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A ‘state of agriculture’ address

By John Stencel

January is the month for state of the state (in Colorado) and the state of the union (in Washington, D.C.) addresses. On behalf of producers in the Rocky Mountain region, I would like to use this column to offer the “state of agriculture.”

Colorado’s economy is expected to make a modest rebound in 2003. Unfortunately, production agriculture is not likely to be among the sectors posting gains. Before you dismiss this article as a “feel sorry for the poor farmer” piece, keep in mind that agriculture is the second largest industry in Colorado and the largest in Wyoming.

Even if you don’t care about the job farmers and ranchers do to retain rural landscapes and open spaces, and even if it’s not important to you that locally-grown food is vital to U.S. food security, you should be interested in the state of agriculture from the viewpoint of its impact on the local, state and national economies.

It’s like this: The student who always scores A’s on his homework, but cannot do better than a C on tests cannot expect more than a B for his final grade. In the same way, if one sector of the economy is flourishing, but another sector is falling behind, the overall economic performance is mediocre. Production agriculturists are falling behind for a number of reasons over which they have no control. The incomes of producers in the Rocky Mountain region have been decimated by the worst drought in recorded history. Crop yields were a fraction of what they normally are and fully one-half of the Colorado cattle herd has been liquidated. An estimated 30-40 percent of Colorado family farmers and ranchers will go out of business in 2003 if they do not get emergency disaster funding. Even with funding, it may be too late for some operators.

Coupled with the drought are commodity prices that have remained virtually unchanged over the past several decades. When adjusted for inflation, the prices farmers are receiving are considerably less than they were 20 years ago, while input, land and other costs have risen. Even one with no empathy for the producer’s plight can see that the farm sector’s disposable dollars are shrinking.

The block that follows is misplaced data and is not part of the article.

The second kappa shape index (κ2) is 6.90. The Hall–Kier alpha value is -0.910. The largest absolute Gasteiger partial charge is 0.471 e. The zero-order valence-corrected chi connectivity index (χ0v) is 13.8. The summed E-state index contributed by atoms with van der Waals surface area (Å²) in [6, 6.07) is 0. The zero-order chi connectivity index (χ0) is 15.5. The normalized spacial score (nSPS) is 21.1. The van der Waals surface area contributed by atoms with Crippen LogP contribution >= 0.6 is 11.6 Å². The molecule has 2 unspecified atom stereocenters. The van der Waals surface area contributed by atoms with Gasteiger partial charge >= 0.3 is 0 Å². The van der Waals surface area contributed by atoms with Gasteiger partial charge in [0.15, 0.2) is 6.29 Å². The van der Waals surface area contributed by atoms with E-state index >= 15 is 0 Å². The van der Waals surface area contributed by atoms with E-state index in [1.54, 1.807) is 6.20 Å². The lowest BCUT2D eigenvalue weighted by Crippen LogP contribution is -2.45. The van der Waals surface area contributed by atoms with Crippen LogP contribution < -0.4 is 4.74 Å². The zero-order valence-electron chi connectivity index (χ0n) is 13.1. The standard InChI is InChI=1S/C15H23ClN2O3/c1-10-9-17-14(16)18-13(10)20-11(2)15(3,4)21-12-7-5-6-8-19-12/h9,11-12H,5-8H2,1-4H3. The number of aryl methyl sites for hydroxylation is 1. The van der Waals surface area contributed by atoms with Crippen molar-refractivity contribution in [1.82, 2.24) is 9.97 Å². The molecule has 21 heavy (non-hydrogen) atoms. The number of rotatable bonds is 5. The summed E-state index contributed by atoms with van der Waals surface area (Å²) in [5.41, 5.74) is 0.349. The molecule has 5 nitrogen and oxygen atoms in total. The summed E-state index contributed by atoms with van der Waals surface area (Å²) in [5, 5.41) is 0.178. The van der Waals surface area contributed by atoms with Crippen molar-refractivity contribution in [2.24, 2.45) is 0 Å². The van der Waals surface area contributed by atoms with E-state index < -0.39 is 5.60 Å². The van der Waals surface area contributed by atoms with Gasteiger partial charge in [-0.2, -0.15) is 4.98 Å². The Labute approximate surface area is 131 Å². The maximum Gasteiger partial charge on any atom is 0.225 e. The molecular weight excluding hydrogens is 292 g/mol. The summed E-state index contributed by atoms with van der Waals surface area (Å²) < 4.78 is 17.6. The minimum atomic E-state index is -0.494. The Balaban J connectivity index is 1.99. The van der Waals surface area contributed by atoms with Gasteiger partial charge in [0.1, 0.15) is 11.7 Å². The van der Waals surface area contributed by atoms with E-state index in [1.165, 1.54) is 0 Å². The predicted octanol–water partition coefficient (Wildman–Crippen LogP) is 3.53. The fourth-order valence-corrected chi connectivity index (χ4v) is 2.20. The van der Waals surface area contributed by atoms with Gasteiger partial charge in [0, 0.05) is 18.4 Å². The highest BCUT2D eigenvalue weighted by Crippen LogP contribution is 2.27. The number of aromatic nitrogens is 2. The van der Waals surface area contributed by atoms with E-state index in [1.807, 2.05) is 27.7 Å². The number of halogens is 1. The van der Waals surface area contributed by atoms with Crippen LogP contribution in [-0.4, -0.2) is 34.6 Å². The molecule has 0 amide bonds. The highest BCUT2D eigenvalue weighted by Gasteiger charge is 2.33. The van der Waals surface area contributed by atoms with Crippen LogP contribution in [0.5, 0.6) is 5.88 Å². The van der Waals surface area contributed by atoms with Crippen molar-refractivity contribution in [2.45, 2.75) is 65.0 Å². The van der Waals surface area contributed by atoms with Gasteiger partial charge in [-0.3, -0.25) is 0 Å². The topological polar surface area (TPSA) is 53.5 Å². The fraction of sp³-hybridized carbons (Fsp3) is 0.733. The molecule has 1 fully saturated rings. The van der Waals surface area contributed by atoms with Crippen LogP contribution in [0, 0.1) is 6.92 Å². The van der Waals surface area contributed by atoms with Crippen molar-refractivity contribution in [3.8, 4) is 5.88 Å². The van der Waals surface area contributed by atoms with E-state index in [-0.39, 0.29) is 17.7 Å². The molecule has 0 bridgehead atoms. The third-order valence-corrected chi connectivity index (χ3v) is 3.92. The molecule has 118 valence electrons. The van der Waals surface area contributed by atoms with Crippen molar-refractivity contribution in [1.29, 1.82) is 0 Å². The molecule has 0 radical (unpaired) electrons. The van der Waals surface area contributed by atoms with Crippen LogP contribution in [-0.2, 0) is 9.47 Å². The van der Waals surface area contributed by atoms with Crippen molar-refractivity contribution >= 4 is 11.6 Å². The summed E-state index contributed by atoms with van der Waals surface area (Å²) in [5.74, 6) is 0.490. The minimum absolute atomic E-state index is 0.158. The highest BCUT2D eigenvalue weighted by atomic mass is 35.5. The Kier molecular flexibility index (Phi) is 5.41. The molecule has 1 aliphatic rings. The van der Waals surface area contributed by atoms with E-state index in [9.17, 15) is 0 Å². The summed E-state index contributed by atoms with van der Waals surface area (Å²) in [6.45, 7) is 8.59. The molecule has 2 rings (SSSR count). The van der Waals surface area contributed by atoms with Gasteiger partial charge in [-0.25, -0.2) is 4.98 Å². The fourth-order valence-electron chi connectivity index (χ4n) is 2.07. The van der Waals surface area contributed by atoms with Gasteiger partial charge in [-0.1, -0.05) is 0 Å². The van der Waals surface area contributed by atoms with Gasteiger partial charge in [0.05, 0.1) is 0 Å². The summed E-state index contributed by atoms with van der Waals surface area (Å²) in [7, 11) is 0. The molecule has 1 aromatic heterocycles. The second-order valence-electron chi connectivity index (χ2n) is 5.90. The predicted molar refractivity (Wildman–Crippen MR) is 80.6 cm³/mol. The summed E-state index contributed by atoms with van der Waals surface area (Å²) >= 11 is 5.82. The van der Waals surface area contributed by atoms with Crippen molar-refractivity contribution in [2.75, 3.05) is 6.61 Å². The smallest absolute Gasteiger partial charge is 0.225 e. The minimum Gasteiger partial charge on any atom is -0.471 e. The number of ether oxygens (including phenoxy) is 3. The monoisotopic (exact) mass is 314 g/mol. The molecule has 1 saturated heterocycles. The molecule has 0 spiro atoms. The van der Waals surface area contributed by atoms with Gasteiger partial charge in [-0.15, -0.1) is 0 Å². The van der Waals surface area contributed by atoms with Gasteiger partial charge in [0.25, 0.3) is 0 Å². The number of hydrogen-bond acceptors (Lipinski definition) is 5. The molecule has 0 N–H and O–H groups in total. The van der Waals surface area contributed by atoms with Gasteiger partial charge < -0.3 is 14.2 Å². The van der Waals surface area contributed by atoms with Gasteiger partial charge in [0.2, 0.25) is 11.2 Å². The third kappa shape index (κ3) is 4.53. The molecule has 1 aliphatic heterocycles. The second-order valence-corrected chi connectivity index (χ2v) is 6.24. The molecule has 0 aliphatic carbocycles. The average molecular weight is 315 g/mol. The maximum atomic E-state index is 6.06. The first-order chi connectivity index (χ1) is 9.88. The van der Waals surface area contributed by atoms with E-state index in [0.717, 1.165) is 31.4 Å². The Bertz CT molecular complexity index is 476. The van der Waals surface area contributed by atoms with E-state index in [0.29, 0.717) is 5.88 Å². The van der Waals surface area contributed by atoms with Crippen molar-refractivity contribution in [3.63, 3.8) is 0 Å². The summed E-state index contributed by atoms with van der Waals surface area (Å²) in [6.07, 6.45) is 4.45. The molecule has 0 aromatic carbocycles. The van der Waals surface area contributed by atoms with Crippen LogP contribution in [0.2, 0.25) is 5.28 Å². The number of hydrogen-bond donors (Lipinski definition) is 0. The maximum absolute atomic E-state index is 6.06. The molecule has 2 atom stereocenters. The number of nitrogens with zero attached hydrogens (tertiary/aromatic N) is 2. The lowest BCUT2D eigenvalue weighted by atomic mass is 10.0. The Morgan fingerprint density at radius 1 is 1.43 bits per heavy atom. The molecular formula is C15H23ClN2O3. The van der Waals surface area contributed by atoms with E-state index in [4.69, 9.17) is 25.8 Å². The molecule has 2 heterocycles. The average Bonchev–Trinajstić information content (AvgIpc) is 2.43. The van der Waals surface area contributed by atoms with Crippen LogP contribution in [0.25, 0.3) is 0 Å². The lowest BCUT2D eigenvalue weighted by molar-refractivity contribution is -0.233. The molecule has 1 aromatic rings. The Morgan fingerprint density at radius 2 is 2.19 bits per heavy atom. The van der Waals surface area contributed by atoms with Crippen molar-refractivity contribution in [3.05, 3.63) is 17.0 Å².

Communities that depend greatly on agriculture are currently experiencing a very rapid decline. Directly related businesses, such as implement dealers, along with restaurants and other commerce are closing shop. Banks are in trouble, whether or not their portfolios include agricultural lending. Schools and other government services are being forced to drastically reduce budgets due to the decrease in tax revenue.

If help is not forthcoming, many rural citizens—farmers and non-farmers—could be forced to move to metropolitan areas to find work. In addition, there will be an increase in the demand for social services, such as unemployment, Medicaid and food stamps. None of this bodes well for the economic recovery for which we all are working and hoping.

Despite the jeopardized condition of the agricultural economy, President George Bush failed to address it in his multi-billion dollar economic recovery plan.

I see three immediate things that need to be done to start production agriculture on the road to recovery. First, we need to lean heavily on Washington, D.C., to pass emergency disaster assistance and to do it soon. Second, we need to thoughtfully debate and make policies in regard to water usage and storage facilities that will be good for urbanites and rural citizens alike. For example, why not fund building of multiple, small-sized water storage facilities high in the mountains? These could be used for recreation, city water supplies and farm irrigation. Thirdly, as state governments, we need to establish programs that promote family farm and ranch agriculture and land stewardship instead of taking it for granted.

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